A video essay by artist Astria Suparak offers a visual critique of sci-fi and speculative fiction films that use Asian cultures as a backdrop and Asian people as props.
According to the creators, the project was developed to examine “how white science-fiction filmmakers fill the backgrounds of their futuristic worlds with hollow Asian figures — in the form of video and holographic advertisements — while the main cast (if not the entirety of their fictional universe’s population) is devoid of actual Asian people.”
Scenes from wildly successful sci-fi films such as “Blade Runner,” “Ghost in the Shell” and “Minority Report” were used to illustrate how Asian aesthetics are used as props for futuristic cities while white characters and stories are centered.
In the opening of the video essay, a 1960s Chinese pop song set to a hip-hop beat— the music of Vietnamese French musician Onra — plays merrily in the background as a narrator with a soft tone reassures movie directors sarcastically: “If you neglected to cast Asian people in your movie, don’t worry! You can fix it later in CGI. Fill the screen with outsize, empty, mute Asians.”
The video essay fits into a broader conversation about techno-Orientalism, a term first coined in a 2015 essay collection by David S. Roh, Betsy Huang and Greta A. Niu. The book “Techno-Orientalism: Imagining Asia in Speculative Fiction, History, and Media” argues that sci-fi and speculative fiction combine Asian aesthetics with populations who are mostly robotic and hollow, projecting old harmful stereotypes into the future with Asians portrayed as “technologically advanced but intellectually primitive.”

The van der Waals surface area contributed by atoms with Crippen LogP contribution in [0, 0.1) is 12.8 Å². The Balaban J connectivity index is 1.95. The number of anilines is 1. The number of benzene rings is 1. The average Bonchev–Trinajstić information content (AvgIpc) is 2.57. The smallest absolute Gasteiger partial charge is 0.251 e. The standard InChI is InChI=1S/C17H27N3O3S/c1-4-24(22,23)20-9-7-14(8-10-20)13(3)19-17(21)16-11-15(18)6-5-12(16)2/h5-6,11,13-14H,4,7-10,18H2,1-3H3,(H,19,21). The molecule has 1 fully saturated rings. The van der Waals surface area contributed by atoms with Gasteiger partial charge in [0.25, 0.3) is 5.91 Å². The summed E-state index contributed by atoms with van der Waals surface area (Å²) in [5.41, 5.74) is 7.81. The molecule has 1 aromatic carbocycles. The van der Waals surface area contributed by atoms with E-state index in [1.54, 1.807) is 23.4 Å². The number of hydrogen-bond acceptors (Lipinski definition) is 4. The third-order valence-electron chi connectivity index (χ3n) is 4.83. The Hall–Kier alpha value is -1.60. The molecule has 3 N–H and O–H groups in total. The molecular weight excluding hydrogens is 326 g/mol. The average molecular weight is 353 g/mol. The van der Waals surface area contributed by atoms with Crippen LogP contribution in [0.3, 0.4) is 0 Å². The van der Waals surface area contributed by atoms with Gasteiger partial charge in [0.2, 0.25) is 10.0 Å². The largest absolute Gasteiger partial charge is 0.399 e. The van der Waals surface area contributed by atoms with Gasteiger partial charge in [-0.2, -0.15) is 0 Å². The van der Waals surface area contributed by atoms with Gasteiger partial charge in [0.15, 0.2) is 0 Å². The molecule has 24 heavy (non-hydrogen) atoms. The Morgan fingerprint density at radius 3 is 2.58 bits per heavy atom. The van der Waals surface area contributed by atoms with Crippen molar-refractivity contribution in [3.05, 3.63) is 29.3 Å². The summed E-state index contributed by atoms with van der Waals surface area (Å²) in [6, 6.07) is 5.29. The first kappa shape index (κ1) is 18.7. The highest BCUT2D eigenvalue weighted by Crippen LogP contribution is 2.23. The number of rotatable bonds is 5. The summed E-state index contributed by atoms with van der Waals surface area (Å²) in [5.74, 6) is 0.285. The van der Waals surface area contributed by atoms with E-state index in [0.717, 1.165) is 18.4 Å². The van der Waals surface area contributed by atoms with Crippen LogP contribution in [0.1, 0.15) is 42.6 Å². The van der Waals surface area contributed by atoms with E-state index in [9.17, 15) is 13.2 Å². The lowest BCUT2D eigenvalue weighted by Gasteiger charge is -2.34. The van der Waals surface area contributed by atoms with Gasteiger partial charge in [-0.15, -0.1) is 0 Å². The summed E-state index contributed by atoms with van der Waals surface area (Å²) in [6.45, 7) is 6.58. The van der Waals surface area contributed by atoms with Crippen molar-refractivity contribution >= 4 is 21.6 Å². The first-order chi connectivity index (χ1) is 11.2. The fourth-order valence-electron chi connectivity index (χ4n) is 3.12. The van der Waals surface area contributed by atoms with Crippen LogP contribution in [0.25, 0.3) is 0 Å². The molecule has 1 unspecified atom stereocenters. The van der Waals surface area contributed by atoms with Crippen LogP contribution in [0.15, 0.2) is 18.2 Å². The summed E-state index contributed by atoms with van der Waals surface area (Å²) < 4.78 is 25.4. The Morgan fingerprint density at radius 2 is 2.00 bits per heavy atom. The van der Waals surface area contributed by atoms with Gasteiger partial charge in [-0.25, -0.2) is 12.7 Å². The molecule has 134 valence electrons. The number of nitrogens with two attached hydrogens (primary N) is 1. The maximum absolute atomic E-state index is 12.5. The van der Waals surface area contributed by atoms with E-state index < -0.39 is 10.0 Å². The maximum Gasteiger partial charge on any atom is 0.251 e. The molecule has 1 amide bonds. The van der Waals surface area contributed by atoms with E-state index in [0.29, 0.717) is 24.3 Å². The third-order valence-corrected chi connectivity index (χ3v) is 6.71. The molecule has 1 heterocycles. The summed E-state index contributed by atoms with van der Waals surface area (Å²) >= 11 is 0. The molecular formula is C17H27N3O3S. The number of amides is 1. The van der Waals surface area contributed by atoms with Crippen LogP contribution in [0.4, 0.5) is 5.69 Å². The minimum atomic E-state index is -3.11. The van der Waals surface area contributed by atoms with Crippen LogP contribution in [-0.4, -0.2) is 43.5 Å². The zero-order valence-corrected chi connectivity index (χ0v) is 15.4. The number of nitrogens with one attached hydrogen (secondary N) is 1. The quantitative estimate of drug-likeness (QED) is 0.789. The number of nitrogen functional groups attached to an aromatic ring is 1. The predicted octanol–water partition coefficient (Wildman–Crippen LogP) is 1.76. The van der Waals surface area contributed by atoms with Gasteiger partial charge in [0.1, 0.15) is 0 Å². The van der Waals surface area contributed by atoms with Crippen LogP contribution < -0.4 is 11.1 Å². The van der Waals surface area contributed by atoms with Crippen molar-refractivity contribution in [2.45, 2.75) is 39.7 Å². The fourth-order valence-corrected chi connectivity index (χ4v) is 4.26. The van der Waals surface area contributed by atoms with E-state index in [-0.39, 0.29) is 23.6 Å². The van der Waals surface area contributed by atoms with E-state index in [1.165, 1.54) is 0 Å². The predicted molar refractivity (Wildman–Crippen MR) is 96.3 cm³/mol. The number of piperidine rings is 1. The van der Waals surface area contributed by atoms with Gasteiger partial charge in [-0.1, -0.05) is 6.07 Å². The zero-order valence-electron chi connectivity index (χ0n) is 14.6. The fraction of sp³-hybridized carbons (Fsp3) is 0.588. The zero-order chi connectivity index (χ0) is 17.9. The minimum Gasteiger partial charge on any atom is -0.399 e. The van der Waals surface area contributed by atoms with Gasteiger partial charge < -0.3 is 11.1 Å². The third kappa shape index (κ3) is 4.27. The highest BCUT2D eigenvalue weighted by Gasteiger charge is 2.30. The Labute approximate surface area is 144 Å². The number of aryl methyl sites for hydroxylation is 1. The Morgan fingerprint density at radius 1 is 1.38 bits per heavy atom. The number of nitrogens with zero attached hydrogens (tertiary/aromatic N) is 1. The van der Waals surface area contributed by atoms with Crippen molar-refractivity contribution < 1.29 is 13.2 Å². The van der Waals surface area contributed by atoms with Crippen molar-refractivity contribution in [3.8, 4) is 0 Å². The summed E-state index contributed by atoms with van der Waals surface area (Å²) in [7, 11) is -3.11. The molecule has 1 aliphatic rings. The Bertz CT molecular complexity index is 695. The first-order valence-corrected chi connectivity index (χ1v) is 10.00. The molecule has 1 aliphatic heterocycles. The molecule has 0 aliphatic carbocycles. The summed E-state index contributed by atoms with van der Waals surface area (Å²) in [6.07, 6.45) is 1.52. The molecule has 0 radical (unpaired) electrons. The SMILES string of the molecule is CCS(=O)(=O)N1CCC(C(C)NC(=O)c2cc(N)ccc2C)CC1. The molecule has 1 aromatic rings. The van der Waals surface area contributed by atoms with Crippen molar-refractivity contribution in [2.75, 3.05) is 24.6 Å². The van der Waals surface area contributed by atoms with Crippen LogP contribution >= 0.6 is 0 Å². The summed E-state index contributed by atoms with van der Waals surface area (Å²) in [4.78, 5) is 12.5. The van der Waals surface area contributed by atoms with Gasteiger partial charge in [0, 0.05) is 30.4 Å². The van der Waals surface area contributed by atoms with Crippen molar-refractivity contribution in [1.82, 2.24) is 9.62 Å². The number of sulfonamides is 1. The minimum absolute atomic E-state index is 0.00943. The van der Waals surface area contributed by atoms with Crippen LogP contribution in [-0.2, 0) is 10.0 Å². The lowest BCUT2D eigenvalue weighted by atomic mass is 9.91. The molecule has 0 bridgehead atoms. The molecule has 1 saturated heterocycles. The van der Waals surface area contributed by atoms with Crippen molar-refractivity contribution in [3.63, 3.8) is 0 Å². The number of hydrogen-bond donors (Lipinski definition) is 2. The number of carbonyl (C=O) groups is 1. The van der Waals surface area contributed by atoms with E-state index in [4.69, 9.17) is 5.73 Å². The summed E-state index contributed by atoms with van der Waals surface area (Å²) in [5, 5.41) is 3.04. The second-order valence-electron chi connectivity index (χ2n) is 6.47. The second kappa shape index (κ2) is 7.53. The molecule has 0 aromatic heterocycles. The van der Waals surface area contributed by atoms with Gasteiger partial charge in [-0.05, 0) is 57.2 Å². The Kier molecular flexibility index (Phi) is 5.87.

“Virtually Asian” is Suparak’s first video and part of her larger project titled “Asian futures, without Asians.” The video essay was recently part of an exhibition about A.I. presented at Oxy Arts in Los Angeles, and the entire project will next have its Pacific Northwest premiere at the Jacob Lawrence Gallery at the University of Washington on Nov. 30.